mangeek
mangeek
11 years ago

Apparently I’m not even constructing sentences properly. I’m a few cups of coffee short of normal today. 🙂

triplerichard
triplerichard
11 years ago

yeah maybe the oil just up and disaperared or maybe we will see the effects on the seafood and ocean life a few years or decades down the road.

Warrington Faust
Warrington Faust
11 years ago

One of the rarely mentioned aspects of the Exxon Valdez spill is the use of microbes.
The government only permitted the use of microbes in one “bay” area. Within 4 days, that “bay” was spotless. Since then the government has forbidden the use of microbes (restaurants can use them to clear oil fouled drains, etc). It may be that they feared mutation of the microbes.
Anyway, nothing new here, only newly revealed.

Bill
Bill
11 years ago

Before we conclude that the oil is dissipating and disappearing (largely thanks to the microbes), other independent studies have disputed that assumption. Much of the oil may still be in the water, available to impose real harm for years. Let’s be careful here.

Russ
Russ
11 years ago

So much for that industry provided talking point…
Scientists Find Thick Layer Of Oil On Seafloor

Scientists on a research vessel in the Gulf of Mexico are finding a substantial layer of oily sediment stretching for dozens of miles in all directions. Their discovery suggests that a lot of oil from the Deepwater Horizon didn’t simply evaporate or dissipate into the water — it has settled to the seafloor.
The Research Vessel Oceanus sailed on Aug. 21 on a mission to figure out what happened to the more than 4 million barrels of oil that gushed into the water. Onboard, Samantha Joye, a professor in the Department of Marine Sciences at the University of Georgia, says she suddenly has a pretty good idea about where a lot of it ended up. It’s showing up in samples of the seafloor, between the well site and the coast…
“It’s starting to sound like a tremendous amount of oil. And we haven’t even sampled close to the wellhead yet,” she says.

You polluter and industry apologists need to find a new line of disinformation.

Russ
Russ
11 years ago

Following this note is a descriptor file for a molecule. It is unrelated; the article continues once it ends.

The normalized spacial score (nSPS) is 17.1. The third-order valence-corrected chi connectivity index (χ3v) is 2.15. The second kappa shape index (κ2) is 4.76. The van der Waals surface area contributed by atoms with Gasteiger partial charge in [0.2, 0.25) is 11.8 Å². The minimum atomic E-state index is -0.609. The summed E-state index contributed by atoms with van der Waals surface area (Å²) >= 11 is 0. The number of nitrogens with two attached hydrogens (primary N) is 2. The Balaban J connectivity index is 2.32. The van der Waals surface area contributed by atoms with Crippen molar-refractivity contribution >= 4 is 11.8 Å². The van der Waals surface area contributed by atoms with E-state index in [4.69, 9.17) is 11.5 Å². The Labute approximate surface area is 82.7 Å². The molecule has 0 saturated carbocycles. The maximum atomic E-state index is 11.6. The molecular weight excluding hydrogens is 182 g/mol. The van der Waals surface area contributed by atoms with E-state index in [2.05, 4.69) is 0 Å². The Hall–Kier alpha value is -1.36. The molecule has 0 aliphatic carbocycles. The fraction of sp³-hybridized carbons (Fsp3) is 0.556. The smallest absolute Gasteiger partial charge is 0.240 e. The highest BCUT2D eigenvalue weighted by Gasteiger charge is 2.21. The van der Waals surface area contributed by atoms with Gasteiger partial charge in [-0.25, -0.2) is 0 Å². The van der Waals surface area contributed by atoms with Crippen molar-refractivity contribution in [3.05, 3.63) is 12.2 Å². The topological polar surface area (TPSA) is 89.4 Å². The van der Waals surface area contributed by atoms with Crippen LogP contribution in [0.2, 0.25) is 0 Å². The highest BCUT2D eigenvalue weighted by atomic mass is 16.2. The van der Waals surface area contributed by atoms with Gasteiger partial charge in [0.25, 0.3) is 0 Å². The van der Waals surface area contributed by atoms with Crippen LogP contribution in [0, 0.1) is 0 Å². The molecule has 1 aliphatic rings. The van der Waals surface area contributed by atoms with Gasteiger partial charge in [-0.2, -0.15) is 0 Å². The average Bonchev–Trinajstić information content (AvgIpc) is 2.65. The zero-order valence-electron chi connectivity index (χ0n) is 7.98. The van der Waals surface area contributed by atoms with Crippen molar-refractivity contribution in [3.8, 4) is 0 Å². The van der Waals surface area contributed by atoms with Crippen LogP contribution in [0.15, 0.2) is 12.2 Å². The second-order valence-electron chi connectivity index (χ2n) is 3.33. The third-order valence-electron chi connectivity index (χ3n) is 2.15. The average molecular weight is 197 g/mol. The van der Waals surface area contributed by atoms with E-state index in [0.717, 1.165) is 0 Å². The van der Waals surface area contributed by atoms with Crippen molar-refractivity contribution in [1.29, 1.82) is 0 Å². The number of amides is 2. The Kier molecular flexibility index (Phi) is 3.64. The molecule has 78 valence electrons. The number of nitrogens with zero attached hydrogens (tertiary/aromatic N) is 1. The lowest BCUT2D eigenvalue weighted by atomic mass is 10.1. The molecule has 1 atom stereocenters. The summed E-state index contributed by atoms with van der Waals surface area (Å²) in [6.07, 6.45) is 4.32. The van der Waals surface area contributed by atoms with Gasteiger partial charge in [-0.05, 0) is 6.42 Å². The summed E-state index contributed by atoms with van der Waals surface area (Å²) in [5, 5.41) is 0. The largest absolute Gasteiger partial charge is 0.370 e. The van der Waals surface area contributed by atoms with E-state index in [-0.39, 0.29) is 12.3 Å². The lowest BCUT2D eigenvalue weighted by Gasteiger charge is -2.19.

Uh oh, take note, industry apologists… FLATOW: Yeah, let me to go the phones, Darren(ph) in College Station, Texas. Hi, Darren. DARREN (Caller): Hello, Ira. FLATOW: Hi, there. DARREN: I’m an adjunct professor here at A&M, and we were also in the Gulf, but got thrown out. We were testing a theory that the chemical composition of the dispersant they were using was causing the oil to sink. And we’d been there for approximately three days, and federal agents flat told us to get out. And it wasn’t Fish and Wildlife officers. These were Homeland Security officers, and we were told that it was in the interest of national security. (Soundbite of laughter) Prof. NELSON: I mean, I could see restricting access so that 500 people shouldn’t be able to ride their dune buggies along the beach, but reputable scientists should have access. FLATOW: Darren, did take your samples away or anything – take anything away from you? DARREN: Oh, yeah, they inspected the boat. They, of course, checked everyone’s identification, and they took all the samples that we had. And they also took some notes that we had. The theory that we were operating upon was information that had been given to us by someone who worked in the plant that made that dispersant. And they took everything. FLATOW: Wow. DARREN: (unintelligible)… Prof. NELSON: Ira, it’s really kind of an insane world that we’ve entered into in terms of the barring of reputable scientists from a public site where they can contribute considerably to the knowledge that we have. FLATOW: Dr. D’Elia, do you know of other cases like Darren’s? Dr. D’ELIA: Yes, I’ve heard of other cases anecdotally… Prof. NELSON: It’s also disturbing that I’ve seen the inhibitions on science research have also made it easier for spokespeople… Read more »